Treatment and Prognosis of Liver Disease in Dogs
Goals of Treating Liver Disease
The liver is unique in that it has a large reserve capacity and more regenerative capability than almost any other organ. As a result, canine liver disease typically can be treated, or at least managed, if a diagnosis is made early. Treatment depends upon the underlying cause of the condition. The goals of treating liver disease are to eliminate harmful toxins (or minimize their detrimental effects on the liver), promote healing and regeneration of liver tissue, prevent or control complications of liver dysfunction, treat the underlying cause when possible and keep the dog as comfortable and stable as possible until sufficient liver function can be restored. Treatment options include prescription and over-the-counter medications, dietary supplements, lifestyle changes, supportive care, surgical procedures and a number of other possible therapies that the attending veterinarian will discuss with her patient’s owner.
Treatment protocols for dogs with liver disease vary based upon the cause of the condition. Acquired liver diseases in dogs are extremely diverse, especially chronic disorders which are collectively referred to as “chronic hepatitis.” Chronic hepatitis in dogs refers to a range of disorders that have similar historical features and clinical signs. Hepatitis can be familial (especially in Bedlington Terriers, Doberman Pinschers, West Highland White Terriers, Skye Terriers and Dalmatians), but it also can be caused by infection, ingestion of certain drugs or toxins or by unknown factors. Treatment options for dogs with liver disease may include some or all of the following approaches and often will be long-term.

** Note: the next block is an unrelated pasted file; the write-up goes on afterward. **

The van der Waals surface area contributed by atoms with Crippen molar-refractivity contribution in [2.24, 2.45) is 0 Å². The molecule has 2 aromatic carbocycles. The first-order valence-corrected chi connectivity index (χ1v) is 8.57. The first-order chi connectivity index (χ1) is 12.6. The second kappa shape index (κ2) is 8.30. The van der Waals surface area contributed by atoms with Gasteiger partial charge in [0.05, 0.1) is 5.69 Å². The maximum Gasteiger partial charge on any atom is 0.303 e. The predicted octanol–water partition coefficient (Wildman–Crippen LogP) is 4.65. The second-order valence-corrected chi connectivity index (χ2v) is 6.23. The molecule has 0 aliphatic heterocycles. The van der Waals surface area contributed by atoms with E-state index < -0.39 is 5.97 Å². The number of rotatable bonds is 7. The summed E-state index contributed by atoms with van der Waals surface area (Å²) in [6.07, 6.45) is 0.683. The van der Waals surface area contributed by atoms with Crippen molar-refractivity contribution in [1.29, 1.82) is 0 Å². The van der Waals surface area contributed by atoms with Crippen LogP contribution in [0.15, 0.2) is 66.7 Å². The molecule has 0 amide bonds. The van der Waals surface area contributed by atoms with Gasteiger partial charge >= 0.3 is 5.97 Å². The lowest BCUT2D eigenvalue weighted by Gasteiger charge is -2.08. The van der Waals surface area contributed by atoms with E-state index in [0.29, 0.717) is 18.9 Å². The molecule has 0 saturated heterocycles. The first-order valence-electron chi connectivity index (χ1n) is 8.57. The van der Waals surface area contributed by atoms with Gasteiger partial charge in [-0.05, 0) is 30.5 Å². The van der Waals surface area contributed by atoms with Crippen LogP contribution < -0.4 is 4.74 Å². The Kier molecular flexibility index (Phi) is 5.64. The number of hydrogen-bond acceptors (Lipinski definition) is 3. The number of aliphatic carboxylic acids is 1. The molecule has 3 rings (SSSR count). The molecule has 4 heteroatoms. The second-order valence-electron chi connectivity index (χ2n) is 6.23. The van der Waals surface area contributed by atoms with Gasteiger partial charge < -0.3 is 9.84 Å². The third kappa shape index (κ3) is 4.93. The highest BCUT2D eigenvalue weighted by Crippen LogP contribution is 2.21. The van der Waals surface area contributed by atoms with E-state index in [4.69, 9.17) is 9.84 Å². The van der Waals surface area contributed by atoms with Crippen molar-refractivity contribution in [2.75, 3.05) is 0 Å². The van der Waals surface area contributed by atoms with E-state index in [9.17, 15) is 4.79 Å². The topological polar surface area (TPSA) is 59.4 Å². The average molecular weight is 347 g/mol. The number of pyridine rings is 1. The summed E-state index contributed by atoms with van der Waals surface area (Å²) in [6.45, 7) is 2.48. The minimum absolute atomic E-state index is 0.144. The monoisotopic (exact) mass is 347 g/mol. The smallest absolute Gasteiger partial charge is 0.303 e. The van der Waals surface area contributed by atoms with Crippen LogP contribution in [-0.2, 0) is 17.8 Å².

Dietary adjustments are normally recommended to ensure that a dog with liver disease receives the caloric and nutrient intake necessary to support liver regeneration and to manage the effects of hepatic encephalopathy. So-called “liver diets” are commercially available but can also be homemade. They are designed to contain extremely digestible, high-quality but restricted levels of bioavailable protein, to reduce the metabolic demands on the liver. Protein restriction is important to reduce the levels of circulating ammonia, which comes from bacterial breakdown of protein in the gut. Non-meat protein sources, such as dairy products and eggs, generally are preferred in diets for dogs with liver disease. The attending veterinarian can recommend an appropriate diet, which might include carefully regulated portions of certain carbohydrates, vitamins, proteins, minerals and fats. Dietary sodium (salt) should be restricted in dogs that are retaining excess fluid in their abdomens due to liver disease. In addition to dietary changes, the veterinarian may suggest vitamin or other oral supplements that can promote liver regeneration and improve liver functioning, such as Vitamin E, Vitamin C, Vitamin K, zinc, S-adenosylmethionine (“SAM-e”), milk thistle (silybin) and/or Ursodiol.